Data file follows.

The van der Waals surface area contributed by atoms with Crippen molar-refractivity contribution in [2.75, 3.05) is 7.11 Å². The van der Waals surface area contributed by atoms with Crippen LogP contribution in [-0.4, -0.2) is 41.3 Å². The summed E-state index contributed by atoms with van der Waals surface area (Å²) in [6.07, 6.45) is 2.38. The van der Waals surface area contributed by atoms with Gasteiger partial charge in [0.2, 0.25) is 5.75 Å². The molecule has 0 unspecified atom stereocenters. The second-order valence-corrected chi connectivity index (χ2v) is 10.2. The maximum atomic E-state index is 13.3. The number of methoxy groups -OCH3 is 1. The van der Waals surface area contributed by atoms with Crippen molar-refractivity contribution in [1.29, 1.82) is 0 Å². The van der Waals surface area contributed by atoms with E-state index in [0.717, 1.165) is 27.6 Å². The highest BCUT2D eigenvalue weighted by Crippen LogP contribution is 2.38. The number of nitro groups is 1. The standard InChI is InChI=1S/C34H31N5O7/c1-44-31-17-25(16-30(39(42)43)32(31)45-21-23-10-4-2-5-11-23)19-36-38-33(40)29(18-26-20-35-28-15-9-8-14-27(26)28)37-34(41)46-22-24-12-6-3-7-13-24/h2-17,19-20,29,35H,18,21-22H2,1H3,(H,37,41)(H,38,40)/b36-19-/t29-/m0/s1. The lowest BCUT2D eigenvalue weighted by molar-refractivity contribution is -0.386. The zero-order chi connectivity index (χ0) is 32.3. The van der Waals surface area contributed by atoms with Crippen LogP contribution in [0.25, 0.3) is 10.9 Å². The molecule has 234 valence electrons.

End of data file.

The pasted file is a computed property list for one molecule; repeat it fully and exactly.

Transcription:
The van der Waals surface area contributed by atoms with Crippen molar-refractivity contribution in [2.75, 3.05) is 7.11 Å². The van der Waals surface area contributed by atoms with Crippen LogP contribution in [-0.4, -0.2) is 41.3 Å². The summed E-state index contributed by atoms with van der Waals surface area (Å²) in [6.07, 6.45) is 2.38. The van der Waals surface area contributed by atoms with Gasteiger partial charge in [0.2, 0.25) is 5.75 Å². The molecule has 0 unspecified atom stereocenters. The second-order valence-corrected chi connectivity index (χ2v) is 10.2. The maximum atomic E-state index is 13.3. The number of methoxy groups -OCH3 is 1. The van der Waals surface area contributed by atoms with Crippen molar-refractivity contribution in [1.29, 1.82) is 0 Å². The van der Waals surface area contributed by atoms with E-state index in [0.717, 1.165) is 27.6 Å². The highest BCUT2D eigenvalue weighted by Crippen LogP contribution is 2.38. The number of nitro groups is 1. The standard InChI is InChI=1S/C34H31N5O7/c1-44-31-17-25(16-30(39(42)43)32(31)45-21-23-10-4-2-5-11-23)19-36-38-33(40)29(18-26-20-35-28-15-9-8-14-27(26)28)37-34(41)46-22-24-12-6-3-7-13-24/h2-17,19-20,29,35H,18,21-22H2,1H3,(H,37,41)(H,38,40)/b36-19-/t29-/m0/s1. The lowest BCUT2D eigenvalue weighted by molar-refractivity contribution is -0.386. The zero-order chi connectivity index (χ0) is 32.3. The van der Waals surface area contributed by atoms with Crippen LogP contribution in [0.25, 0.3) is 10.9 Å². The molecule has 234 valence electrons.